TRENTON, N.J. — A New Jersey federal judge in a two-page May 28 order said e-cigarette maker Juul Labs Inc. (JLI) and an e-cigarette pod manufacturer may file a joint motion to permanently seal confidential materials in the record after they settled JLI’s trademark claims against the manufacturer; separately, the manufacturer on May 12 filed a notice of voluntary dismissal of its claims against JLI for fraudulent misrepresentation and trade libel in a California federal court.
WASHINGTON, D.C. — The U.S. Department of Health and Human Services, the Food and Drug Administration and their respective leaders urge the U.S. Supreme Court in a June 2 opposition brief not to grant a petition for certiorari brought by a group of vaping businesses, arguing that their challenge to the ratification of vaping regulations issued by an unconfirmed assistant commissioner does not conflict with any court ruling or involve a serious constitutional question.
SAN FRANCISCO — Health groups seeking to compel government agencies to ban menthol filed a May 21 supplement to their second amended complaint in a California federal court, arguing that the Food and Drug Administration’s recent announcement of plans to pursue a ban of all menthol flavored tobacco products is insufficient and that judicial action is still needed to ensure that the agencies begin rule-making to ban menthol.
TALLAHASSEE, Fla. — The Florida Supreme Court during oral argument on June 2 questioned attorneys representing the estate of a deceased smoker whose $6.4 million compensatory damages award was reversed on appeal and a tobacco company about whether the trial court’s jury instructions regarding standards for detrimental reliance on tobacco company statements on Engle fraud claims were proper or if the court should reconsider Engle.
PALM BEACH GARDENS, Fla. — Counsel for the widow of a deceased smoker told a Florida jury during May 24 opening statements in her wrongful death trial against a tobacco company that her husband became addicted to cigarettes before the health risks of smoking were widely known but was too addicted to quit after falling ill. VIDEO FROM THE TRIAL IS AVAILABLE.
QUINCY, Fla. — A Florida jury on May 24 awarded a smoker who suffers from emphysema and chronic obstructive pulmonary disease (COPD) nearly $3 million after trial and found the defendant tobacco company 100% at fault for the smoker’s defective product and negligence claims. VIDEO FROM THE TRIAL IS AVAILABLE.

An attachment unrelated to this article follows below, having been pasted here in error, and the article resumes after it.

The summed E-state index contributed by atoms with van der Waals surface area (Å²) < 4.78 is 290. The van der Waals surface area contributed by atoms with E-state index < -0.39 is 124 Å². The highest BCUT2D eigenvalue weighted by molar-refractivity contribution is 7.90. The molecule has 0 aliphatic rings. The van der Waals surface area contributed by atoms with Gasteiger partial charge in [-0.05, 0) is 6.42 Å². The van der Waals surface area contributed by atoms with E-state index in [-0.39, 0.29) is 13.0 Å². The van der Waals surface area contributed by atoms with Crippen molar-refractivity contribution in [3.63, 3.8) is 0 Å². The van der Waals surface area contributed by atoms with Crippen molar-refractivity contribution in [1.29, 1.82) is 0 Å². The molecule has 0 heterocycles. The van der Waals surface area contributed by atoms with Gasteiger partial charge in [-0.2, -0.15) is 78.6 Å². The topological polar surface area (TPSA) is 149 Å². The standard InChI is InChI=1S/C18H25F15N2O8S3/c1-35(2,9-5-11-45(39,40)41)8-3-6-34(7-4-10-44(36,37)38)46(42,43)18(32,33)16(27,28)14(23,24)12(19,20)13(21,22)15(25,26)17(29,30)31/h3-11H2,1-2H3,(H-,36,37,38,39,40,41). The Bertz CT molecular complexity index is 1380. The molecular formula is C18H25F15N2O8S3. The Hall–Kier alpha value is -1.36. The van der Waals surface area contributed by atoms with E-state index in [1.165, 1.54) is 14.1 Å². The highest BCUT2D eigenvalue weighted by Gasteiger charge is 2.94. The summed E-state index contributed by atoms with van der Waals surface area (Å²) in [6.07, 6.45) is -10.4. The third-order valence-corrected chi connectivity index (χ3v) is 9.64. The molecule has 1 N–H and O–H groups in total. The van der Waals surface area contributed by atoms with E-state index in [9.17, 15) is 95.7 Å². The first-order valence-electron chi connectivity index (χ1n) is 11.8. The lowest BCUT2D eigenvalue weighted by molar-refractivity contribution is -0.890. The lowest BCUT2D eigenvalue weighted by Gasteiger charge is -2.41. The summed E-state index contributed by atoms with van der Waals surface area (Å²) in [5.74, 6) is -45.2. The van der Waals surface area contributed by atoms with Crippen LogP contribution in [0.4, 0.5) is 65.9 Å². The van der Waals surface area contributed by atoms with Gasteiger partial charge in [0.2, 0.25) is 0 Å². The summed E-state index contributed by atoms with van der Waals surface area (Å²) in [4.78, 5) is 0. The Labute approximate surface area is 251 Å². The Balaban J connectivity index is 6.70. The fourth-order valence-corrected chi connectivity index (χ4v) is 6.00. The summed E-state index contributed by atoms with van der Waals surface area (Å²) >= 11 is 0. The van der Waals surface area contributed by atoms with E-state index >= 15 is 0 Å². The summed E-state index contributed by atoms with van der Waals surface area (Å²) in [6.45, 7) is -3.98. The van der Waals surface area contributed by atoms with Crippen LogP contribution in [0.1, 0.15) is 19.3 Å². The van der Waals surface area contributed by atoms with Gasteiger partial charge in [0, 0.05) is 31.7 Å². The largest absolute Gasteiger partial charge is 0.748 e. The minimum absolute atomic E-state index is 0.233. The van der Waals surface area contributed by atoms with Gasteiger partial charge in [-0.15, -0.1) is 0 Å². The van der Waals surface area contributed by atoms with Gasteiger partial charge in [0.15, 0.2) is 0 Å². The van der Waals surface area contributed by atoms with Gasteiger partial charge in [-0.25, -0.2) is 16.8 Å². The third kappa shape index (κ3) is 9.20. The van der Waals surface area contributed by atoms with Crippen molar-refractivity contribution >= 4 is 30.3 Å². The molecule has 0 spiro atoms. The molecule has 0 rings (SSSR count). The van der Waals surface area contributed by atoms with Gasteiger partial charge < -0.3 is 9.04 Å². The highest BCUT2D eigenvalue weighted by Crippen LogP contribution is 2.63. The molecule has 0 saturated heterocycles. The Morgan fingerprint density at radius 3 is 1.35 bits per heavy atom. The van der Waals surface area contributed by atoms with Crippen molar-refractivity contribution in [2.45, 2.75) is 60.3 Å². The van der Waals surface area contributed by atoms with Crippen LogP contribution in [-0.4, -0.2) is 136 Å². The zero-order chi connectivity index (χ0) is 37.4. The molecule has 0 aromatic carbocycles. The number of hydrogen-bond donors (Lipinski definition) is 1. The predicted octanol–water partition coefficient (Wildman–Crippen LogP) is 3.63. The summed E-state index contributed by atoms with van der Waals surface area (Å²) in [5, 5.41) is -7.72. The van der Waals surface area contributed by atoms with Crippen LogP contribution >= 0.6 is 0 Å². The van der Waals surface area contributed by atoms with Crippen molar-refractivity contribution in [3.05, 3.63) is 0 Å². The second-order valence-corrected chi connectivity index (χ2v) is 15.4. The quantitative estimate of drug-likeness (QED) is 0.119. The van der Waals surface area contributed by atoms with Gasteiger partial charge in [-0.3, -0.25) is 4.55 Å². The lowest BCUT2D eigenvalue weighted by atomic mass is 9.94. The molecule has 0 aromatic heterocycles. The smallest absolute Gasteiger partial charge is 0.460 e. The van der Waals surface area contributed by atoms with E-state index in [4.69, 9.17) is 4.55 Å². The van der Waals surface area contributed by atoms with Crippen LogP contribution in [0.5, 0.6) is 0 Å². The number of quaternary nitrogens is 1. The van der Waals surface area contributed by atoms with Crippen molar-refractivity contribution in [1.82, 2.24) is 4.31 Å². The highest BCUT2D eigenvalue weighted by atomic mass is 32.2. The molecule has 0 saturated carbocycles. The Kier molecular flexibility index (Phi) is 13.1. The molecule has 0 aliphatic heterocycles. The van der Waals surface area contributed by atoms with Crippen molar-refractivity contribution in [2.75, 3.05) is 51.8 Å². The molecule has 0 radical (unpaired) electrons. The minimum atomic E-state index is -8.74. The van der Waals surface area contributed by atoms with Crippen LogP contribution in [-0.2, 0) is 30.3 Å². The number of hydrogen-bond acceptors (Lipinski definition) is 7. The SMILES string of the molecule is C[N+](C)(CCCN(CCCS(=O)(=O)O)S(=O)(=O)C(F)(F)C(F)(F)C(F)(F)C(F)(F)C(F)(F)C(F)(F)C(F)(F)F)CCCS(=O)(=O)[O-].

TEXARKANA, Texas — The state of Texas and three tobacco companies on May 26 filed a notice of settlement in a Texas federal court resolving a dispute over liabilities to the state under its 1998 settlement with the tobacco industry, under which a new company will become a party to the settlement going forward and the companies collectively will pay Texas more than $200 million to resolve settlement liabilities dating back to 2015.
WEST PALM BEACH, Fla. — Counsel for an Engle progeny plaintiff who was awarded $10 million for her mother’s death told a Florida appellate court at oral arguments on May 25 that he did not “flout” the court’s standards in his closing arguments that two tobacco companies argue on appeal were improper and said his arguments were appropriate under the court’s precedents at the time they were delivered.
TALLAHASSEE, Fla. — A tobacco company tells the Florida Supreme Court in a May 21 brief that it should not review an appellate court’s reversal of a $16 million punitive damages award to a deceased smoker’s sister that was deemed excessive in comparison to the jury’s $300,000 compensatory damages award even though the panel certified the case as presenting a question of great public importance because the company says the award is prohibited by state and federal law.
SAN FRANCISCO — Health groups who filed a lawsuit seeking to compel government agencies to ban menthol write in a May 18 joint case management statement that the action is not moot despite the Food and Drug Administration’s recent announcement that it intends to pursue a ban of all menthol flavor tobacco products, while the government says the case should be dismissed.